Funafuti The capital of this tiny island nation with a population of just over 6,000 is Funafuti. Due to the size, you'll only need a couple of hours to visit the main sights. There's the Government House, the Parliament of Tuvalu, the Convention Centre, and a walk through the local neighbourhoods. There's no stand out attraction in Funafuti, but it's a pleasant walk.
Airport Runway Perhaps the most iconic landmark in the country is the runway of Funafuti Airport with the aptly named code "FUN". With only 3 incoming flights a week and given the size of the country, the runway airport provides the locals with a recreation playground. You'll see volleyball nets, football goalposts, and fitness classes, which is fascinating to see on a landing site for planes. On a Sunday morning, you'll even see a small market set up. When the 3-weekly flights are incoming, there's a siren and air traffic control workers on mopeds clearing the area.
Tuvalu Philatelic Bureau Towards the southern end of the Funafuti township, you'll find the unique Tuvalu Philatelic Bureau, which is where stamp collectors from around the world gather, as stamps depicting the facets of Tuvalu are highly collectable. The background... In 1975, when Tuvalu separated from the Gilbert Islands & Ellice Islands (now Kiribati) and later became an independent constitutional monarchy, the Philatelic Bureau was created to deal with all stamp issues for the newly-created territory. A perfect place to stop off and buy a unique souvenir, which certainly beats anything from the nearby Chinese owned supermarkets.
End of Atol Walk To get a deeper look into Tuvalu everyday life, I decided to walk the atol. From the airport runway to the western end of the atol is approx 3km each way on flat terrain. You'll get a chance to see locals in their small communities and pass beautiful beaches on your way to the end of the atol. Due to the close proximity to the equator, the sun is very intense, so pack plenty of sunscreen, even for what may see like a simple short walk.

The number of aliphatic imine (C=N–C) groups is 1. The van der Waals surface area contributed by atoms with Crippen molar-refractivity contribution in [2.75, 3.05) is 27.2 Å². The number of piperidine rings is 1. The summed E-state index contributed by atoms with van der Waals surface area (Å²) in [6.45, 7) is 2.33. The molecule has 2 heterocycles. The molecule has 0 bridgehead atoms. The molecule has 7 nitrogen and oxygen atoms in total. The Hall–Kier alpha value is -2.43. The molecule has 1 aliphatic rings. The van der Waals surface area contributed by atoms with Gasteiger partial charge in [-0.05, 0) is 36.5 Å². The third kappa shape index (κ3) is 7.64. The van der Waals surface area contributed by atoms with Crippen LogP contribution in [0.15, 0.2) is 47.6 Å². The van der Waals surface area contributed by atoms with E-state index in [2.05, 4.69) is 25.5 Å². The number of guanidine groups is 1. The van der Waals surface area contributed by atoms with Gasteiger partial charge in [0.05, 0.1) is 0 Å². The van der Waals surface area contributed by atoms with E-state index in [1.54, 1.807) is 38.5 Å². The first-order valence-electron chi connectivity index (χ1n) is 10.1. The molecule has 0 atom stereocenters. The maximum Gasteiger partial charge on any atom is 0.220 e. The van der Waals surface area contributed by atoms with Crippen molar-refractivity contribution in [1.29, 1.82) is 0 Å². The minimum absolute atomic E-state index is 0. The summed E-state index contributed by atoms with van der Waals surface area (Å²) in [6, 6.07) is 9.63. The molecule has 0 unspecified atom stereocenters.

Marine Conservation One of the top highlights of my time in Tuvalu was taking a boat out to the Marine Conservation. This is a small uninhabited island across the opposite side of the atol which is a protected area. Firstly, you need to visit the government office in Funafuti and pay a small fee for a permit entry to be able to reach the island. The protected marine conservation is essentially a small sandbank with fine white sand and palm trees, surrounded by colourful coral. Bring plenty of water, food etc, as this is literally a "desert island". I hope you'll have the same experience as me where you'll feel completely isolated from the rest of the world.
Funafala Despite a population under 30, which is formed by 5 families, Funafala is referred to as the "second city" of Tuvalu. Aside from a handful of houses, there's a small school, a church, and a Taiwanese Garden. This place can easily be reached via a small detour en route back from the Marine Conservation, so could serve the purpose of a lunch stop. It's interesting speaking to the local families and hearing how happy they are here in such a peaceful laid back environment.
Snorkelling As you'd expect, Tuvalu is surrounded by crystal clear water. Although there's no scuba diving companies in the region, theres still some worthwhile snorkelling spots. The colourful coral and marine life at the protected conservation is worth checking out, although I'd recommend wearing water shoes. En route to Funafala, you'll noticed a sunken WWII vessel poking out of the ocean, which is a very simple snorkelling spot.
With only a handful of accommodation options, you're definitely not spoilt for choice. Based on past recommendations, I chose to stay at Filamona Lodge, which was perfect for purpose. The lodge is located next to FUN airport offering basic rooms with air conditioning at $90 AUD a night. The owner of the lodge is an elderly lady called Penny, who's very welcoming and will offer to cook an evening meal for you during your stay. My favourite feature of the lodge was the hammocks on the balcony that offered a clear view of the airport runway, which was perfect to relax and watch the action. Note: There's no WiFi, but there is a sim card store within walking distance that opens sporadically.
If you're expecting high-end culinary dining experiences, they Tuvalu is not the country for you. Practically everything is imported and there's only a handful of restaurants, with majority of these being Chinese fast food stores. However, it's worth noting that there is a buffet dinner on offer a couple of nights a week at Esfam Hotel for a cost of $25 AUD per person. This is not a typical buffet restaurant experience, but you will be provided with a selection of freshly cooked dishes and deserts by the Esfam team. You can also purchase beer (imported, of course).
The small size of the country means that you don't need to hire the services of a tour guide. Renting a scooter is sufficient to cover all the main sights on offer. The only time you may require assistance is if you want to visit the protected marine reserve. Even if you're not staying at Folamona Lodge, I'd recommend popping in and speaking to Tim (The owners son), who can put you in touch with a local fisherman to take you across the atol to the reserve. Additionally, he can take you to the relevant government office to pay the $50 AUD permit fee per person.